The Globe Hotel

Ghost Signs of Spokane Tour

The railroad lines, and the limitless job opportunities that came with them, brought a great number of families to the Inland Northwest in search for better lives. Seeing the need for inexpensive housing, inland investor Henry Sorg built the Globe Hotel in 1908. Sorg called his newly constructed building the "Janet Block," named after his wife. The hotel, however, was nicknamed the "Globe," to illustrate the hotel's exceptional hospitality to all travelers and immediately reached full capacity. As a Single Room Occupancy (SRO), the Globe offered private, semi-furnished rooms to working class laborers, the backbone of Spokane's prosperity.

The interior space of the Globe Hotel is typical of all SRO's of the time. It had retail spaces at ground level, a centrally-located lobby, and small single rooms on the upper floors. The lobby's green, gold, and cream tin ceiling is its most notable feature. Some rooms contained closets and private bathrooms, which was a rare luxury for the time. In 1908, the Globe Hotel had 72 rooms and 30 private bathrooms. Each tenant had a telephone, electric ceiling light, a sink and a brass bed in their room. The Globe also offered natural light and fresh air in each room, unusual for an SRO of its vintage.

The Globe Hotel rises three-stories, but was constructed with sufficient foundation strength to accommodate three additional floors. The building adorns a recessed plaque declaring the block's name "Janet," as well as a marquee spelling "The Globe," which hangs from the building's entrance. In the 1970's, extensive alterations were made to the Globe. The most significant change was the development of the building's interior to make it more versatile. Unfortunately, the original Globe Hotel marquee was lost; the one before you today is a replica.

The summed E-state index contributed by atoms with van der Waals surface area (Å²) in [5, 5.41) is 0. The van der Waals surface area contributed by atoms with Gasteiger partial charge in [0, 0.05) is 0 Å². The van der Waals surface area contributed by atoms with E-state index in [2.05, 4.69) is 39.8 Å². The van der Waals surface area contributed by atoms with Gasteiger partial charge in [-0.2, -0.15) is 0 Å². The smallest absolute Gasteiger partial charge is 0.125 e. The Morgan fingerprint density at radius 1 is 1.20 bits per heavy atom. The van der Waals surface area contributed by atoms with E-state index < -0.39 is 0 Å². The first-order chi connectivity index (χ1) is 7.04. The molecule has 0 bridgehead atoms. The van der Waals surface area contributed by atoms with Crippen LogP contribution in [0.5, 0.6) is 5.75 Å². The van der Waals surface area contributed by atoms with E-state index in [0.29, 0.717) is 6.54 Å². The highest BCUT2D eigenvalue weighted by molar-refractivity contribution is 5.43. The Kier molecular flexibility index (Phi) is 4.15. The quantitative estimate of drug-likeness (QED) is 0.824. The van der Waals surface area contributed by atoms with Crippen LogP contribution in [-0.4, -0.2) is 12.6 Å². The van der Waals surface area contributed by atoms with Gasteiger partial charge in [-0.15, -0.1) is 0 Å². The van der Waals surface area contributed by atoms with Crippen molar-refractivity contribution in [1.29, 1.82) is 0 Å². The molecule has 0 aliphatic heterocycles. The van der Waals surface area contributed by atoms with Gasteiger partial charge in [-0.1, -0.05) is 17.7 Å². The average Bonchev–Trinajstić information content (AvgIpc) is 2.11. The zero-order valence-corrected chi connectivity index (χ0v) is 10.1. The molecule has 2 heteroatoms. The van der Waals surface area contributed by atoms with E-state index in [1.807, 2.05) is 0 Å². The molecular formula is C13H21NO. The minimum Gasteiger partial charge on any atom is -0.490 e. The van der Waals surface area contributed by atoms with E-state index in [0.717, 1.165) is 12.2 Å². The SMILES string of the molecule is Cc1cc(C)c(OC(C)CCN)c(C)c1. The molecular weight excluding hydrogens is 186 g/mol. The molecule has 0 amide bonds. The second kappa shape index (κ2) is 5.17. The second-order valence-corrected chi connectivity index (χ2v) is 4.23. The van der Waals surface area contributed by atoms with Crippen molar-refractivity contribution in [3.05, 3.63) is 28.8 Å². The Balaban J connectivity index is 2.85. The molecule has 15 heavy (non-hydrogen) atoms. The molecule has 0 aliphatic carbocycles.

After Henry Sorg died in 1941, Janet Sorg managed her husband's real estate investment company for a short time. Albert Held, the Globe's architect, was responsible for many other prestigious Spokane buildings, including the Holley-Mason building, Lincoln School, and the San Marco Apartments.



Single Room Occupancy
Local Historian Mr. Jim Price describing SROs
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